Therefore I am wondering what legal framework exists for a landlord to counterclaim finanical compensation from a tenant where the disrepair protocol proves this (including landlord costs incurred in the process of dealing with the protocol and paying for an expert)?

          Many thanks for any further replies - replies from those in the legal field would be especially appreciated. I have only a few more days left to submit a response to the ELN, and want to understand how to structure my response to position myself for a counterclaim in the best possible manner.
          Personally, I would pay a specialist landlord & tenant solicitor for advice before responding. And I'd go for a big gun, in order to intimidate the T's solicitor to the max (with the objective of persuading T to drop the claim).

          There is also the issue of technicalities of the defence/counterclaim. If you slip up on procedure, you could potentially lose an otherwise easily winnable case.

          So, although you do sound like you have your head screwed on, and could potentially DIY your defence, I would strongly advise seeking professional, specialist advice, even if it's just half an hour of prepping with a landlord & tenant solicitor.

          Comment


            #6
            What an idiot T. My earlier post was based on proper dis-repair. I was thinking toilet etc. Only one there I'd say you had to fix is the lock (and get monies back from T or Ts deposit).

            Is the T quite young ? seems odd that a T would sour the relationship and potentially annoy LL to use S21 over unremarkable repairs but nowt as strange as folk I suppose.

            Is T maybe wanting out of their fixed term .... ?
            I'm a good tenant with great landlords
            I'm also a living, breathing, fully cooked female.

            Comment


              #7
              Thank you westminster and brb for your responses.

              I think I've just made a mistake of taking on a tenant who's got some incorrect and fussy standards, and I made a rash decision to take her on as she passed her checks, and I was busy starting a business. Unfortunately for me, I don't think she wants to leave.

              Westminster's advice is good - can you recommend any good landlord / tenant solicitors whom I can get the 30 mins prep from? I've already drafted my response letter, but it needs a legal eye on it before I'll send it out.

              Many thanks for any suggestions you can give.
              Kind Regards,
              ________________
              AG Landlord

              Comment


                #8
                I hope the section 21 is served.
                Allow tenants to protect their own deposits. I want free money when they do it wrong

                Comment


                  #9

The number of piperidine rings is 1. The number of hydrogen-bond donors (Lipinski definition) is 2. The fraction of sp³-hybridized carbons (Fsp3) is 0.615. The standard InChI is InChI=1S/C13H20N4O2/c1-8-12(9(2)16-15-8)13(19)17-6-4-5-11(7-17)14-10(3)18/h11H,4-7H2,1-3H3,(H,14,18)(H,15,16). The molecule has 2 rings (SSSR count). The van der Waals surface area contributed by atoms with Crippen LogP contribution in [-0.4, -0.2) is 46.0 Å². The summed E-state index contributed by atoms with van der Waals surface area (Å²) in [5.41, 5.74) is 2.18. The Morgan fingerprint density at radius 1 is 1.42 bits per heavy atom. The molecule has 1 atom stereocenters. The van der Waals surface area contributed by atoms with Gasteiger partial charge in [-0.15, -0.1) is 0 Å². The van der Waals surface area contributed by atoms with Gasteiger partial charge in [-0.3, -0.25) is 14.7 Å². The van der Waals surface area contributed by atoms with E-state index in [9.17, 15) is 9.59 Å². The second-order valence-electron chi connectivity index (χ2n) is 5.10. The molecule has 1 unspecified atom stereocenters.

Using rent to top up deposit

                  Hello,

                  As a landlord with a very difficult tenant I am in a situation where I've foolishly agreed a 2 year tenancy without break clause with her.

                  One of our issues is a broken entrance door lock after the front door which poses a security and insurance risk. I know it is her fault and have proof, so should I have it repaired and claim off the deposit scheme immediately? If the claim is in my favour, do I have a right as landlord to use the next rent payment as a top up of the spent deposit and demand full rent on top of that?

                  Furthermore what are my options to get the rent direct from the council? She is about 6 days late paying all the time and i am also convinced she must be working even though she is claiming housing*benefit as she can afford expensive furniture and a large satellite dish.

                  Many thanks for any help you can provide.

                  Kind regards,
                  AGlandlord
                  Kind Regards,
                  ________________
                  AG Landlord

                  Comment


                    #10
                    Repair the door lock asap at own expense as it is a seurity risk which may invalidate your buildings Ins and could lead to T claim for breach of contract. How did T break it? If you have proof inform T in writing that the repair will be claimed from her deposit or she can pay for the repair from her own cash. In what way is she difficult?
                    Many LLs would be happy if their Ts paid in full if 6 days late!
                    Even if LA agreed to pay HB direct to LL, it is paid 2-3 weeks in arrears.
                    Usin rent to top up deposit is not a good idea as dep remains the property of T for duration of T and LL should not be able to access it as it should be in a protected deposit scheme until end of T.
                    HB can be paid to people in work. Many HB claimants have satellite and 'expensive' furniture, even 42 in plasma TV, doesn't mean they own them. Provided you receive your rent, Ts other finances are not your concern IMO.

                    Comment


                      #11
                      Worry that my tenant is sabotaging my place

                      Hello,

                      Can someone help me to understand what I must do in a legal sense to protect myself as a landlord?

                      I have a nuisance tenant, our relationship has broken down and I am stuck in an 18-month contract with her.